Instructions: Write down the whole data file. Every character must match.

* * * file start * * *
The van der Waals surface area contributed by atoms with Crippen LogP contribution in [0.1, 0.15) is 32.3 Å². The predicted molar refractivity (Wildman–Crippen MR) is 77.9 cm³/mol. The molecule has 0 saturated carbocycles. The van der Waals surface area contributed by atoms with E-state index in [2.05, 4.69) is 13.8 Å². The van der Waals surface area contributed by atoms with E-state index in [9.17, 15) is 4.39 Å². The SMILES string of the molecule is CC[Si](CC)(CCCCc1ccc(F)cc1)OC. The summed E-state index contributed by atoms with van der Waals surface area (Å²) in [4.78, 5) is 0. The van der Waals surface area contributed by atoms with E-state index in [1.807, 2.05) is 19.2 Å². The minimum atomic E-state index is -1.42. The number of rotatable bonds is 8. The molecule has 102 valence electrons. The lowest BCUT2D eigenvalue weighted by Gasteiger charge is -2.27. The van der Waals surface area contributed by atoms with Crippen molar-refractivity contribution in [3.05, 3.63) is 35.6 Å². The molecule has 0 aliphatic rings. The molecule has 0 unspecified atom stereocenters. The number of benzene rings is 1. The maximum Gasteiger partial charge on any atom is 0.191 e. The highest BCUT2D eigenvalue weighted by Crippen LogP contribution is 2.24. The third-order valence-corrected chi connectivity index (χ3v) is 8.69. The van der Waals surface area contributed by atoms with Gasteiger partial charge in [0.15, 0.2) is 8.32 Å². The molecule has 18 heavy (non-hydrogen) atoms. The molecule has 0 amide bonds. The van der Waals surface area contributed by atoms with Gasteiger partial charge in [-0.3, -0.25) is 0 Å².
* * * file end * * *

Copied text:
The van der Waals surface area contributed by atoms with Crippen LogP contribution in [0.1, 0.15) is 32.3 Å². The predicted molar refractivity (Wildman–Crippen MR) is 77.9 cm³/mol. The molecule has 0 saturated carbocycles. The van der Waals surface area contributed by atoms with E-state index in [2.05, 4.69) is 13.8 Å². The van der Waals surface area contributed by atoms with E-state index in [9.17, 15) is 4.39 Å². The SMILES string of the molecule is CC[Si](CC)(CCCCc1ccc(F)cc1)OC. The summed E-state index contributed by atoms with van der Waals surface area (Å²) in [4.78, 5) is 0. The van der Waals surface area contributed by atoms with E-state index in [1.807, 2.05) is 19.2 Å². The minimum atomic E-state index is -1.42. The number of rotatable bonds is 8. The molecule has 102 valence electrons. The lowest BCUT2D eigenvalue weighted by Gasteiger charge is -2.27. The van der Waals surface area contributed by atoms with Crippen molar-refractivity contribution in [3.05, 3.63) is 35.6 Å². The molecule has 0 aliphatic rings. The molecule has 0 unspecified atom stereocenters. The number of benzene rings is 1. The maximum Gasteiger partial charge on any atom is 0.191 e. The highest BCUT2D eigenvalue weighted by Crippen LogP contribution is 2.24. The third-order valence-corrected chi connectivity index (χ3v) is 8.69. The van der Waals surface area contributed by atoms with Gasteiger partial charge in [0.15, 0.2) is 8.32 Å². The molecule has 18 heavy (non-hydrogen) atoms. The molecule has 0 amide bonds. The van der Waals surface area contributed by atoms with Gasteiger partial charge in [-0.3, -0.25) is 0 Å².